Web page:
It’s also that I’m afraid that the posts I do write won’t come out right. I hold myself to an unbelievably and sometimes unreachable high standard, where I think that everything has to fit together nicely and that I’m not good anymore if that standard slips. That “standard”, though, is massively subjective and change doesn’t mean getting worse. However, I still have that nagging feeling that my content will be unoriginal. Because of that, I lock myself into a circular argument, where I’m paranoid that I won’t write anything decent so I don’t write but then I think that makes me a failure and that I’m incapable of writing, etc, etc. It continues until I don’t know if I’m telling myself the truth or not.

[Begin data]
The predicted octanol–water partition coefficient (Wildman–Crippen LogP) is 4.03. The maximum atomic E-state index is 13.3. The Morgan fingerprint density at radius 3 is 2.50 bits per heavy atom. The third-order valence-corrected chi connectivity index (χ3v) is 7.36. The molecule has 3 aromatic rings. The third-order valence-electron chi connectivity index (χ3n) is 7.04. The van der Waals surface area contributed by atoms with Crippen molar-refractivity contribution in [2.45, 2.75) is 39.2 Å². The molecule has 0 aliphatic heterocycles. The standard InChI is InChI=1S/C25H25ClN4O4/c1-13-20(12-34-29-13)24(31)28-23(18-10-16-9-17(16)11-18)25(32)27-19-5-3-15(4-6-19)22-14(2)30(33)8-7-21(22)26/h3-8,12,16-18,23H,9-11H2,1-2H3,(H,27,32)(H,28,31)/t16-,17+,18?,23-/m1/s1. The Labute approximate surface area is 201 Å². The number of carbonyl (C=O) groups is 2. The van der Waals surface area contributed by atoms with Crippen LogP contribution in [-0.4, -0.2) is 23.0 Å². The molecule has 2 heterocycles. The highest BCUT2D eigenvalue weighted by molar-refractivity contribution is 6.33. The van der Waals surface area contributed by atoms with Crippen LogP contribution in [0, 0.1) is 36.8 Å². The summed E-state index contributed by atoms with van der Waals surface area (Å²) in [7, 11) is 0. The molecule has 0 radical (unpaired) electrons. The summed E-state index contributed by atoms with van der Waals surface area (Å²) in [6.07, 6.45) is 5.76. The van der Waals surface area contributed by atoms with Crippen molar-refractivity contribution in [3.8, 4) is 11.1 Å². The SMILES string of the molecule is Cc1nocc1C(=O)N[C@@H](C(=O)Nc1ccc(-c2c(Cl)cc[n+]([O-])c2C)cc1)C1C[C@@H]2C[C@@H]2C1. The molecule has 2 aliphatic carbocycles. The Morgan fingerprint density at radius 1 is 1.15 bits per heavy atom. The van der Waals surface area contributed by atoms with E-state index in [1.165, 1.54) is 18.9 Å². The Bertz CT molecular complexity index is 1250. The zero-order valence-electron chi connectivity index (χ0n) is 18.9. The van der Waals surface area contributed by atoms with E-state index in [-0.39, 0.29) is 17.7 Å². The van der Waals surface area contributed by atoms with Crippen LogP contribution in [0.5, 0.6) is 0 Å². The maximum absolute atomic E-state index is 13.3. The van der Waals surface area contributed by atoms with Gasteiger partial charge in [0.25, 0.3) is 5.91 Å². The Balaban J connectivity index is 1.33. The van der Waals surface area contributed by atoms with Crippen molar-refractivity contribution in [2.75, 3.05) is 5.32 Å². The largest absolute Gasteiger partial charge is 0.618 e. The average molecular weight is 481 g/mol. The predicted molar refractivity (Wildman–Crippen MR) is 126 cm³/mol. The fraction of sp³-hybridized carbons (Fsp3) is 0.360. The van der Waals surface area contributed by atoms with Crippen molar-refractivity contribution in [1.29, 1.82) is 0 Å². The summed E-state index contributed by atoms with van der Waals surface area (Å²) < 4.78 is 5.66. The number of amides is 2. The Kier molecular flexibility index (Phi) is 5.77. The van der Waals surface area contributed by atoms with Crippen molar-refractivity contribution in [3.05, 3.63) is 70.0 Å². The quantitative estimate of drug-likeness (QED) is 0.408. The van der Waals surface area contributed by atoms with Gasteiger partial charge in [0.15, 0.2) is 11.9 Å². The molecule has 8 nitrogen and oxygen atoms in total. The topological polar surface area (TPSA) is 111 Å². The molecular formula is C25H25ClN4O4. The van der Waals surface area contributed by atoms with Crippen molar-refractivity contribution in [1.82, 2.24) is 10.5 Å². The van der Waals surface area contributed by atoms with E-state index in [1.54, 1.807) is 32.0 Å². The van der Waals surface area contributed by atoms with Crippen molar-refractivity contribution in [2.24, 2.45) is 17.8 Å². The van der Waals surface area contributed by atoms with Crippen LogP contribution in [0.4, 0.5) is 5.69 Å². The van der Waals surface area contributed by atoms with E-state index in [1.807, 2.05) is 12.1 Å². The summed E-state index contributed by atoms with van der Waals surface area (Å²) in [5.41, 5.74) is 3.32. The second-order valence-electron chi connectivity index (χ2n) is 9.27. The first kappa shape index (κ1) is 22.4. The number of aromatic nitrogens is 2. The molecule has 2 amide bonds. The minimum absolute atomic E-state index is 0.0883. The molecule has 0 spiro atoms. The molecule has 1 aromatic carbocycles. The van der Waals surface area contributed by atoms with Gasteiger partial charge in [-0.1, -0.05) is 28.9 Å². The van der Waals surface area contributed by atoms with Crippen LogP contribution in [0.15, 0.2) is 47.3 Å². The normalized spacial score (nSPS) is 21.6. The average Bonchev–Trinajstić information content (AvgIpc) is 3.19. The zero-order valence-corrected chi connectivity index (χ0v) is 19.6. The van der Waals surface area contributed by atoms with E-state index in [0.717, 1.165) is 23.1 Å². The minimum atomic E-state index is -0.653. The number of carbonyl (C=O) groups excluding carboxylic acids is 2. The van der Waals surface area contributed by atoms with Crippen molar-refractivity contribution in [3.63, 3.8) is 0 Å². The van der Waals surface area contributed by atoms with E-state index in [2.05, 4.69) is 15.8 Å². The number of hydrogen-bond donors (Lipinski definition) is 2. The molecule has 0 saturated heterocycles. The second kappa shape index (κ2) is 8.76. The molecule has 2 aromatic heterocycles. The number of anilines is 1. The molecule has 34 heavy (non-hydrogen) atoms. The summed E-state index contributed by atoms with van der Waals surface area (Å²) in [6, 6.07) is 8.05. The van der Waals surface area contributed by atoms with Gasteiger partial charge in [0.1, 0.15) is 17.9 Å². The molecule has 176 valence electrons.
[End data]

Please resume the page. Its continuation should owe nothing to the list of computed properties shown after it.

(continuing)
A relevant example is two posts which I’ve been meaning to write for a week and a half and three days, respectively. The first was a recap and update post on how my Austria trip, with two of my friends, went (it was absolutely breathtaking, by the way); the second was a post on my Prom experience on Monday (also fantastic and it taught me a lot about my own personal limits). I’ve not written either of them. As time went by and the days stretched out, I felt guilty and almost ashamed of the fact that I’d not got it done. Who was I if I couldn’t write these important posts? Would I slowly start to share less and less of my life, until I didn’t at all? That genuinely distressed me.